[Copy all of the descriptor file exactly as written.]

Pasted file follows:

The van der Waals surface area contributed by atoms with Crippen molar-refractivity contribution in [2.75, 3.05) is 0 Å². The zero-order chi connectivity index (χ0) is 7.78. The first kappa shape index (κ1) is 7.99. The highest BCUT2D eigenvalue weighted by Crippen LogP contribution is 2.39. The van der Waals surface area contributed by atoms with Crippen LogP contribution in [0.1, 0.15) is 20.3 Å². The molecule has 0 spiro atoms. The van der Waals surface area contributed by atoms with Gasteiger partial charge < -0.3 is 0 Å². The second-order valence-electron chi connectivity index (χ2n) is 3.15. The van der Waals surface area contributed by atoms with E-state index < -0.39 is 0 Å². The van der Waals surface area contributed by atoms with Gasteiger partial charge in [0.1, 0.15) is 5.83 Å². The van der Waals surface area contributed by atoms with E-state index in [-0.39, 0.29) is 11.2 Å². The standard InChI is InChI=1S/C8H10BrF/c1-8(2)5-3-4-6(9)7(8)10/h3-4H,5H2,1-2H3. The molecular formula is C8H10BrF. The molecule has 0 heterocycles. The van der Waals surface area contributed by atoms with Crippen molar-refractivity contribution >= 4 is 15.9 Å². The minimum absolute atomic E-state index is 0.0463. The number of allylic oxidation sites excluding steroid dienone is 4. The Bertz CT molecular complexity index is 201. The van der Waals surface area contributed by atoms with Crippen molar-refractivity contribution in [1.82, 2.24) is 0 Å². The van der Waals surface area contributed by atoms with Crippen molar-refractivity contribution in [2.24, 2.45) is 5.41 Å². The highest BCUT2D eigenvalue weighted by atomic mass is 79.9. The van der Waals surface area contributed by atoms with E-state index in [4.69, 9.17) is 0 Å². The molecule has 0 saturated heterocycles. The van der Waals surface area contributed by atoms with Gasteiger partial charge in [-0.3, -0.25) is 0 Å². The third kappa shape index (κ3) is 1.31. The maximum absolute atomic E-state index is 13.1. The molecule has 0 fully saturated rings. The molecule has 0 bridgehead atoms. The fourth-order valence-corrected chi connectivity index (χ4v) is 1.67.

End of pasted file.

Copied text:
The van der Waals surface area contributed by atoms with Crippen molar-refractivity contribution in [2.75, 3.05) is 0 Å². The zero-order chi connectivity index (χ0) is 7.78. The first kappa shape index (κ1) is 7.99. The highest BCUT2D eigenvalue weighted by Crippen LogP contribution is 2.39. The van der Waals surface area contributed by atoms with Crippen LogP contribution in [0.1, 0.15) is 20.3 Å². The molecule has 0 spiro atoms. The van der Waals surface area contributed by atoms with Gasteiger partial charge < -0.3 is 0 Å². The second-order valence-electron chi connectivity index (χ2n) is 3.15. The van der Waals surface area contributed by atoms with E-state index < -0.39 is 0 Å². The van der Waals surface area contributed by atoms with Gasteiger partial charge in [0.1, 0.15) is 5.83 Å². The van der Waals surface area contributed by atoms with E-state index in [-0.39, 0.29) is 11.2 Å². The standard InChI is InChI=1S/C8H10BrF/c1-8(2)5-3-4-6(9)7(8)10/h3-4H,5H2,1-2H3. The molecular formula is C8H10BrF. The molecule has 0 heterocycles. The van der Waals surface area contributed by atoms with Crippen molar-refractivity contribution >= 4 is 15.9 Å². The minimum absolute atomic E-state index is 0.0463. The number of allylic oxidation sites excluding steroid dienone is 4. The Bertz CT molecular complexity index is 201. The van der Waals surface area contributed by atoms with Crippen molar-refractivity contribution in [1.82, 2.24) is 0 Å². The van der Waals surface area contributed by atoms with Crippen molar-refractivity contribution in [2.24, 2.45) is 5.41 Å². The highest BCUT2D eigenvalue weighted by atomic mass is 79.9. The van der Waals surface area contributed by atoms with E-state index in [4.69, 9.17) is 0 Å². The molecule has 0 saturated heterocycles. The van der Waals surface area contributed by atoms with Gasteiger partial charge in [-0.3, -0.25) is 0 Å². The third kappa shape index (κ3) is 1.31. The maximum absolute atomic E-state index is 13.1. The molecule has 0 fully saturated rings. The molecule has 0 bridgehead atoms. The fourth-order valence-corrected chi connectivity index (χ4v) is 1.67.